Abstract 2618: Use of Myeloperoxidase in Chest Pain Evaluation in The Emergency Department
Background Elevated levels of myeloperoxidase (MPO) have been reported to indicate adverse outcome in selected patients with chest pain and acute coronary syndrome (ACS) but no data exists on its value in the routine setting of an emergency department (ED).
Patients and methods Initial MPO was assessed at admission in 432 consecutive patients presenting to the ED who were evaluated for an acute coronary syndrome. In a subset of 116 patients blood samples were also available after 6 and 12–36 hours. All patients were followed up for six weeks with respect to major adverse cardiac events (MACE) including death, re-admission for heart failure or ACS and unplanned repeat coronary revascularisation. MPO was measured using a fully automated immunoassay in development on the ARCHITECT® platform and its prognostic power was compared with serial cardiac troponin I using cut-offs of 198 pmol/L for MPO and 0.1 μg/L for troponin I.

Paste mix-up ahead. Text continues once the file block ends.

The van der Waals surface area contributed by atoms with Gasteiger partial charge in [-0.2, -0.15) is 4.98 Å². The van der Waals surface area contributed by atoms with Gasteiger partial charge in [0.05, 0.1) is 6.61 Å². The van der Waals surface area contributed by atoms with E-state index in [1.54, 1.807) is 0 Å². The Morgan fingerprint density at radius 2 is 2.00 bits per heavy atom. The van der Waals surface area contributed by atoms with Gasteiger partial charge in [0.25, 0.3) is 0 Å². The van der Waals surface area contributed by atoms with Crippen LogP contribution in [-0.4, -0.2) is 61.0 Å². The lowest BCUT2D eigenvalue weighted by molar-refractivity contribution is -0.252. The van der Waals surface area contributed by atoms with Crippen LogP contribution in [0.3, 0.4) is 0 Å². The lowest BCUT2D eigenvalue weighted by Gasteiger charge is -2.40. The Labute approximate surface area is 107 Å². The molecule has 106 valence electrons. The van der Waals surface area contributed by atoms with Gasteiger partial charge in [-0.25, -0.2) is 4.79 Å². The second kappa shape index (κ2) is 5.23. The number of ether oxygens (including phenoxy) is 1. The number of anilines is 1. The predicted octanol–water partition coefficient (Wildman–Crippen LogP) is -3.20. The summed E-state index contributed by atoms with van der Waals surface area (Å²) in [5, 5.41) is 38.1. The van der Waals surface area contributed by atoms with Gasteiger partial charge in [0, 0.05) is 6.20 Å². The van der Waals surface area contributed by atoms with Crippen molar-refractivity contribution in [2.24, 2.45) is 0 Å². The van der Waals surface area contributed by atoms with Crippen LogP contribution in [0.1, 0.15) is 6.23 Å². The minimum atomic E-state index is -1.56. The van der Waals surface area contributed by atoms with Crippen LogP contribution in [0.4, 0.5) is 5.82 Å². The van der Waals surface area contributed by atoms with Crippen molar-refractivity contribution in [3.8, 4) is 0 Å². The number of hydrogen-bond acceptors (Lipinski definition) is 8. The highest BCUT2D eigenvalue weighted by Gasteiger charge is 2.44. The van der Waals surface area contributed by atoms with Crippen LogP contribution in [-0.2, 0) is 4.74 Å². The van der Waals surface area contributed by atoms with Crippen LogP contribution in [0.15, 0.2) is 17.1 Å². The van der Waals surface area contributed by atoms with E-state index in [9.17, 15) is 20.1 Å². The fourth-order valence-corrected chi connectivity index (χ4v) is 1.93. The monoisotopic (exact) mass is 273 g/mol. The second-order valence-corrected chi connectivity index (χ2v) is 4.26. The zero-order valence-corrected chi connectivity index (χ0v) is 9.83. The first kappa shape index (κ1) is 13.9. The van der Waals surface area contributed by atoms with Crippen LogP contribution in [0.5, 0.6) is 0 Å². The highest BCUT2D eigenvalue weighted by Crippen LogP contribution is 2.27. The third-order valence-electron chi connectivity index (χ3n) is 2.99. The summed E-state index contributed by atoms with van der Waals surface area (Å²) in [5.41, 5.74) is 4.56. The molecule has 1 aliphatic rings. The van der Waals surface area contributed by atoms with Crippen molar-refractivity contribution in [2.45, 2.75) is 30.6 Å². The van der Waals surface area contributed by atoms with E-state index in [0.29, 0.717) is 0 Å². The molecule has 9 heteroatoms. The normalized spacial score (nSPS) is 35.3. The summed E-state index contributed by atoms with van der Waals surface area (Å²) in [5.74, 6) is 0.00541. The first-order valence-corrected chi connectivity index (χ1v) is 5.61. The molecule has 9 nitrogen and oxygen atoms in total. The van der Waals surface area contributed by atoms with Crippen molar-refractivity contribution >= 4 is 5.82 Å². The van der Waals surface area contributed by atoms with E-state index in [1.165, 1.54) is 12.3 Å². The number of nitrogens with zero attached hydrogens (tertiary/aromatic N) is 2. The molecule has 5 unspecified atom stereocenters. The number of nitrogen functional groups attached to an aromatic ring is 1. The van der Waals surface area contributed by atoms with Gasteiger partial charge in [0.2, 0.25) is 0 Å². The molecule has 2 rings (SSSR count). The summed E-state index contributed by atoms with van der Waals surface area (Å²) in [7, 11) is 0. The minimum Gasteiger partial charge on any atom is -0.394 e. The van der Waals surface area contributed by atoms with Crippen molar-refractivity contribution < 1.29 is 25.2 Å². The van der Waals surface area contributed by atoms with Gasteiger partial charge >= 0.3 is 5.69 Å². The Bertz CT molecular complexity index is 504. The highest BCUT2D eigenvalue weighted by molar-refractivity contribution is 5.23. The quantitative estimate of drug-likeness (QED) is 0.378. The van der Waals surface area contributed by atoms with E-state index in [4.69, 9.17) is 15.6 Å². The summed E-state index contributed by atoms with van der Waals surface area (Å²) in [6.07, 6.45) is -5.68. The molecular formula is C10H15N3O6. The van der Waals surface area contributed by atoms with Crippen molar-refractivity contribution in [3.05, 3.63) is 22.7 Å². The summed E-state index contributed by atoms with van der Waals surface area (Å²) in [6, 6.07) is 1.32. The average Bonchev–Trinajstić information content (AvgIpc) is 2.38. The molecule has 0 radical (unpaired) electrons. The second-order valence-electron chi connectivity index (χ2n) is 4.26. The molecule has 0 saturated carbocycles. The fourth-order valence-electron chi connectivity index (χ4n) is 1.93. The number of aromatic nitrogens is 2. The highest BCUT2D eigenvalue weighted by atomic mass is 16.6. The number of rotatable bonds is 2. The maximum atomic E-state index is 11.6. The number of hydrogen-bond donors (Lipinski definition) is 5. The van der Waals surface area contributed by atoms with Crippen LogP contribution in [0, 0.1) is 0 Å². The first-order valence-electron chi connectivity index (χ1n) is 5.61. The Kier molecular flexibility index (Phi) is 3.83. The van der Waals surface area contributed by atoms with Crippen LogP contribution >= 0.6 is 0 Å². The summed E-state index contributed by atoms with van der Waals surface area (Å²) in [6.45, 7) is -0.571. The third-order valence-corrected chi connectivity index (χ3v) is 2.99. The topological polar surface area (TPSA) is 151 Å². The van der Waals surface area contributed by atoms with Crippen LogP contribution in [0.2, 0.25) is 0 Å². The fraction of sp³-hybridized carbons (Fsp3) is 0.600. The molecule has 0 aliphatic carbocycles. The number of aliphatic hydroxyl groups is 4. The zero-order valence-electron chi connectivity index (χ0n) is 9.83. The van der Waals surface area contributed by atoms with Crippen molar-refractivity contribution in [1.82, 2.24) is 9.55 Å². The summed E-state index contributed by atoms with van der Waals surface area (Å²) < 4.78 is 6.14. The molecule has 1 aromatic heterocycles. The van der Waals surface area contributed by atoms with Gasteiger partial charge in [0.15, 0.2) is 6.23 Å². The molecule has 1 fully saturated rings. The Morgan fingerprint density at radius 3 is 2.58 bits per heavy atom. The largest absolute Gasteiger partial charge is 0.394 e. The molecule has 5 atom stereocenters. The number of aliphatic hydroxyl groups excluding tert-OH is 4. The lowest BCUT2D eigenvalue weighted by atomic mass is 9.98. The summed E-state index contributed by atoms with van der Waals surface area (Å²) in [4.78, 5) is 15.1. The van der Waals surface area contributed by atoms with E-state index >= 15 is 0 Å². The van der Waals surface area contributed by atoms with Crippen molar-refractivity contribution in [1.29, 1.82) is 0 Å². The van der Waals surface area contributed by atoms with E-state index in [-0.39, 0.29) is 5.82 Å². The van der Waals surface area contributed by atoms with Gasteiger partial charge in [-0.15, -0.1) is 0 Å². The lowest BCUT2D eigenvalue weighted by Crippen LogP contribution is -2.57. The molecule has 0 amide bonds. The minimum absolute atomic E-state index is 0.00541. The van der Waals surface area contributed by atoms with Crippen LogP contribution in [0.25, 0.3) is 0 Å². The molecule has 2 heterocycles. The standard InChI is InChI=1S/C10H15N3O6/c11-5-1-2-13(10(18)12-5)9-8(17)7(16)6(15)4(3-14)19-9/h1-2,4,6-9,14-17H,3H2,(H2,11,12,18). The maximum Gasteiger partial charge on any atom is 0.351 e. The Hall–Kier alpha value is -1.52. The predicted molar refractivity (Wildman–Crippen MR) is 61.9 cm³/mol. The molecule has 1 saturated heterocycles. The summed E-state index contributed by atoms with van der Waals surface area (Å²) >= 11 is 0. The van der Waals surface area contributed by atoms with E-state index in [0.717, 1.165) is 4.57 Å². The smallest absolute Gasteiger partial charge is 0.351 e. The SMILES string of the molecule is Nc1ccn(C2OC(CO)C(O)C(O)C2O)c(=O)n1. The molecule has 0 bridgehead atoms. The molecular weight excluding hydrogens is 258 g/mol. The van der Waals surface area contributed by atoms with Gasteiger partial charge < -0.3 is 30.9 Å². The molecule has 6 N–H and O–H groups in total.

Results Incidence of MACE was 13% in this population. MPO was detectable in all samples with a median of 246.5 (range 18 – 4547) pmol/L at admission. MPO increased significantly after 6h and decreased again after 12–36h. In this low-risk population, initial MPO levels revealed a sensitivity (Sens) of 82.1% and a specificity (Spec) of 37.5% (p<0.0001) for MACE compared with 28.6% Sens and 81.1% Spec (p=0.09 n.s.) for initial troponin I. Sensitivity of both markers improved when available serial information was used (MPO: Sens 96.4, Spec 22.6, p<0.0001; troponin I: Sens 44.6%, Spec 76.1%, p<0.01). In serial troponin I negative patients (n=317), both, initial MPO (Sens 80.6%, Spec 42.7%, p<0.05) and serial MPO (Sens 93.5%, Spec 28.7%, p<0.01) still demonstrated significant discriminatory power.
Conclusions MPO has independent prognostic value in unselected patients evaluated for ACS in the ED. However MPO levels vary widely over the first 24h hours and also lack specificity.